Since the NDP-planning process began:

·         three sites have been withdrawn by landowners (SONs 4, 13 & 14)

·         SONs 5, the outer part of SON 6, 10, 11, 12 and 15b have been excluded from the shortlist, based on evaluation, residents’ views and input from Chilterns Conservation Board

·         while SONs 1, 2, 3, 6 (part), 7, 8, 9 and 15a are under consideration for future development.*

(If included in Sonning Common’s NDP, SON 2 would be used for housing if an agreement was reached to retain SON 1 as amenity green space and develop a sports/community hall and sports’ pitches on SON 3. Part of SON 6 would be included as a linear development to join up numbers 56 and 80 Kennylands Road, while SON 8 would be for sports use only). 

*SON 1 – Old Copse Field; SON 2 – Bishopswood Middle Field; SON 3 – Memorial Hall Field; SON 6 (part) – Kennylands Infill; SON 7 – Hagpits; SON 8 – Thames Valley Gym; SON 9 – Lea Meadow; SON 15a – Chiltern Edge Top.

Q11.    What criteria have been used to assess the suitability of the short-listed sites?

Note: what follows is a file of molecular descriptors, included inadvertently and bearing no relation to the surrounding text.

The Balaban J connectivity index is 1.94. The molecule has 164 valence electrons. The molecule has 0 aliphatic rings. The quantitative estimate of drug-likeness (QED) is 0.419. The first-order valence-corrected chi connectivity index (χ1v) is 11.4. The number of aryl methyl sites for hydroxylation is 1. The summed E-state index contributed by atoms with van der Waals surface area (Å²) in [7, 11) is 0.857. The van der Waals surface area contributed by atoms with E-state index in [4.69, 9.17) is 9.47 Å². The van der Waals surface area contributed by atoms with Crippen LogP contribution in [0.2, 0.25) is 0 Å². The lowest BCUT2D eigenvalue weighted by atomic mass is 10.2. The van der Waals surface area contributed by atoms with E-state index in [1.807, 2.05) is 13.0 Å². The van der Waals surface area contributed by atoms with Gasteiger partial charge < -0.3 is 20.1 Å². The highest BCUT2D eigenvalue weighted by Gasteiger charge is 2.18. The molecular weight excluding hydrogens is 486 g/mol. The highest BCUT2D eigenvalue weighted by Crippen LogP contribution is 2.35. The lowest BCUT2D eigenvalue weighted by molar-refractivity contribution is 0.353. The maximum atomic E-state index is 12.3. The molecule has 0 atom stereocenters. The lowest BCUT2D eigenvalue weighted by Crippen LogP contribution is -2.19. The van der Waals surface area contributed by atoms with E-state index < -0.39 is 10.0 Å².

Lengthy, objective planning criteria were used to evaluate each of the sites, which can be viewed on the NDP website.

Promoting the sustainability of the village centre was a key consideration so sites within walking distance of shops and services on Wood Lane were identified.

The results of the Sonning Community Plan Survey, distributed to 1800 households in 2010, were taken into consideration by the NDP working party. A total of 81 per cent of respondents said that if housing development had to take place, they preferred it to be spread around a number of small sites in the village rather than be concentrated on one or two large sites. 

Hence the NDP working party is recommending that development be spread around several sites within walking distance of the village centre. 

Q12.    Why has a school playing field been short-listed for inclusion in the NDP?

A.        Chiltern Edge School decided to offer part of its playing fields for development because it needs funds to upgrade school services and facilities. The school’s infrastructure has not been significantly improved by OCC over many years. Of the overall site offered, SON 15a has been approved for consideration as a short-listed site. Even if housing development eventually takes place on that site, the school will retain ample playing field space for its students.